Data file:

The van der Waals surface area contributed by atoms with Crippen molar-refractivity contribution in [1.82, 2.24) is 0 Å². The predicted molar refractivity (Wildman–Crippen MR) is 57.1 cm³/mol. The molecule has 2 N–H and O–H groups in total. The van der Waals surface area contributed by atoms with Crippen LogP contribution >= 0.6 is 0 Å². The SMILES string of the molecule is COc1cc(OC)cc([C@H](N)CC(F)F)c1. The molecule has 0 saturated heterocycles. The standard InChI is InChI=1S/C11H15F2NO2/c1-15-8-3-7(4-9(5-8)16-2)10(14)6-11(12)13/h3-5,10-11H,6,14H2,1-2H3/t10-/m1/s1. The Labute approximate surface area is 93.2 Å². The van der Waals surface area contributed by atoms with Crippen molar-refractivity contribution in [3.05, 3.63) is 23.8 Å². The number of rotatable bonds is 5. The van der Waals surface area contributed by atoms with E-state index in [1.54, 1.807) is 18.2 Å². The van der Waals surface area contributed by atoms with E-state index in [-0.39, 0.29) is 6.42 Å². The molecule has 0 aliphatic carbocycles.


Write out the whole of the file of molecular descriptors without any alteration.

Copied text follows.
The van der Waals surface area contributed by atoms with Crippen molar-refractivity contribution in [1.82, 2.24) is 0 Å². The predicted molar refractivity (Wildman–Crippen MR) is 57.1 cm³/mol. The molecule has 2 N–H and O–H groups in total. The van der Waals surface area contributed by atoms with Crippen LogP contribution >= 0.6 is 0 Å². The SMILES string of the molecule is COc1cc(OC)cc([C@H](N)CC(F)F)c1. The molecule has 0 saturated heterocycles. The standard InChI is InChI=1S/C11H15F2NO2/c1-15-8-3-7(4-9(5-8)16-2)10(14)6-11(12)13/h3-5,10-11H,6,14H2,1-2H3/t10-/m1/s1. The Labute approximate surface area is 93.2 Å². The van der Waals surface area contributed by atoms with Crippen molar-refractivity contribution in [3.05, 3.63) is 23.8 Å². The number of rotatable bonds is 5. The van der Waals surface area contributed by atoms with E-state index in [1.54, 1.807) is 18.2 Å². The van der Waals surface area contributed by atoms with E-state index in [-0.39, 0.29) is 6.42 Å². The molecule has 0 aliphatic carbocycles.